The IRS concludes that the modification constitutes a taxable gift by the trust beneficiaries to the grantor because the addition of the discretionary power to make tax reimbursement distributions to the grantor is a relinquishment of a portion of the beneficiaries’ interest in the trust. The IRS goes on to explain that as a result of the modification, A is deemed to have acquired a beneficial interest in the trust property because A effectively becomes entitled to discretionary distributions of income or principal from the trust (albeit in an amount limited to what is sufficient to reimburse A for the income tax liability paid with respect to the trust due to its grantor trust status). The same outcome would result, explained the IRS, if the relevant state statute provided beneficiaries with a right to notice and a right to object to the modification, and the beneficiaries failed to exercise their objection right.

The resulting gift from the beneficiaries to the grantor is to be valued in accordance with the general rules for valuing interests in property for gift tax purposes, taking into account all relevant valuation principles. Finally, the IRS was clear to note that the ruling here was distinguishable from Revenue Ruling 2004-64, where the original trust document contained a tax reimbursement clause.

The Memo raises concerns in general to be sure, but also some immediate specific questions without any obvious answers, such as:

What is the amount of the taxable gift deemed to have been made by the beneficiaries?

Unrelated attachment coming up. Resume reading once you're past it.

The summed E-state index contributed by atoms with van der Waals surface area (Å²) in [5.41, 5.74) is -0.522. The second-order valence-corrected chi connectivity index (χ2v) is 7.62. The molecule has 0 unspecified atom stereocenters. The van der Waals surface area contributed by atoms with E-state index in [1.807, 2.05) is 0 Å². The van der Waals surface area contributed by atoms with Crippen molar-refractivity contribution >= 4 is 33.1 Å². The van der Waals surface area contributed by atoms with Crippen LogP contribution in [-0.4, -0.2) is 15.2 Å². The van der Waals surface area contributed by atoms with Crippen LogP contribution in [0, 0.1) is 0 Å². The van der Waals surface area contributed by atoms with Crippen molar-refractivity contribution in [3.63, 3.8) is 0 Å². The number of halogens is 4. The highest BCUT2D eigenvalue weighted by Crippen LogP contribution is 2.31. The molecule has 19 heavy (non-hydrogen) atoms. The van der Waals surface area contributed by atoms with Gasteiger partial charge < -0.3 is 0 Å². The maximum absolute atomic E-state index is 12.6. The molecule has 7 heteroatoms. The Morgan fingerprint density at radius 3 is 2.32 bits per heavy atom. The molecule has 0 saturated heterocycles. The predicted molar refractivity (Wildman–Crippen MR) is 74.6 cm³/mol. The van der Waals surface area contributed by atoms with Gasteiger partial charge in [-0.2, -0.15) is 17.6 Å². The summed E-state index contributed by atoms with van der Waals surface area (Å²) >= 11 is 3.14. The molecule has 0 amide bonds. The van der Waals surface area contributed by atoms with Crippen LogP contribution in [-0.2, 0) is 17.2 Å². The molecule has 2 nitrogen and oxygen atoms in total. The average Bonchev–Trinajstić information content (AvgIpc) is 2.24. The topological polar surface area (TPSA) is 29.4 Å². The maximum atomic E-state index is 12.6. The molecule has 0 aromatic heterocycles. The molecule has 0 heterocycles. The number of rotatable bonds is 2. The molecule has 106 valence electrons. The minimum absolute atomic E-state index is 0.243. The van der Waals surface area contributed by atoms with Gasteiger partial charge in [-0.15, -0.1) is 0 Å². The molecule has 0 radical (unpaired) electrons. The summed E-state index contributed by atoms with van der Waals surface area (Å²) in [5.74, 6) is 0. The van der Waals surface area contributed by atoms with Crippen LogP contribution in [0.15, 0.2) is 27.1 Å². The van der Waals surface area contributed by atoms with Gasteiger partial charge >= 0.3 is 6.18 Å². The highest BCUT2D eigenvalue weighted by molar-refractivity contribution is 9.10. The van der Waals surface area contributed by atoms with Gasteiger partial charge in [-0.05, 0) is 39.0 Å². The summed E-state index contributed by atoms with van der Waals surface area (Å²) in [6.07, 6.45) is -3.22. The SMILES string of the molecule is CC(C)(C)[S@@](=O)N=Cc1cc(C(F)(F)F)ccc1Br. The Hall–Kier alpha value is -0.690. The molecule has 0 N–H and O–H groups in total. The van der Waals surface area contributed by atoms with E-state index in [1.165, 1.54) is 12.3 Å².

Is there a gift only in the year when the trustee exercises discretion to reimburse the grantor?
Would the same outcome have resulted if the beneficiaries were not required to consent to the modification?
What if the trust agreement required the consent of somebody else? A non-interested, independent party, such as a Trust Protector?
The grantor was deemed to have acquired a beneficial interest in the trust because he became entitled to a discretionary distribution, but what does this mean? More broadly speaking, is being entitled to something discretionary and within somebody else’s control tantamount to an actual interest? Or is it just a mere expectancy? 
As a result of the gift tax conclusion reached by the Memo, is estate tax inclusion for the grantor on the horizon?

While tax reimbursement clauses may be a planning tool more commonly seen in the domestic setting, international private client practitioners should not disregard or ignore this latest ruling. For example, it’s true that due to the manner in which the grantor trust rules work, it is infinitely easier for a trust to be classified as a grantor trust as to a U.S. grantor than it is for a trust to classified as a grantor trust as to a foreign grantor. But in the cross-border setting, one might see this come up in pre-immigration planning, where a common planning tool is for an individual to create a trust and fund it with assets prior to moving to the United States (a so-called ‘drop-off’ trust). Very likely, that trust would be classified as a nongrantor trust as to the individual while such person is foreign, but then may convert to a grantor trust once the individual moves to the United States and becomes a U.S. income tax resident. Realizing that such individual is now personally liable for income tax owed on the trust’s income and gain, the solution might be to add a tax reimbursement clause to the trust instrument if one was not already included.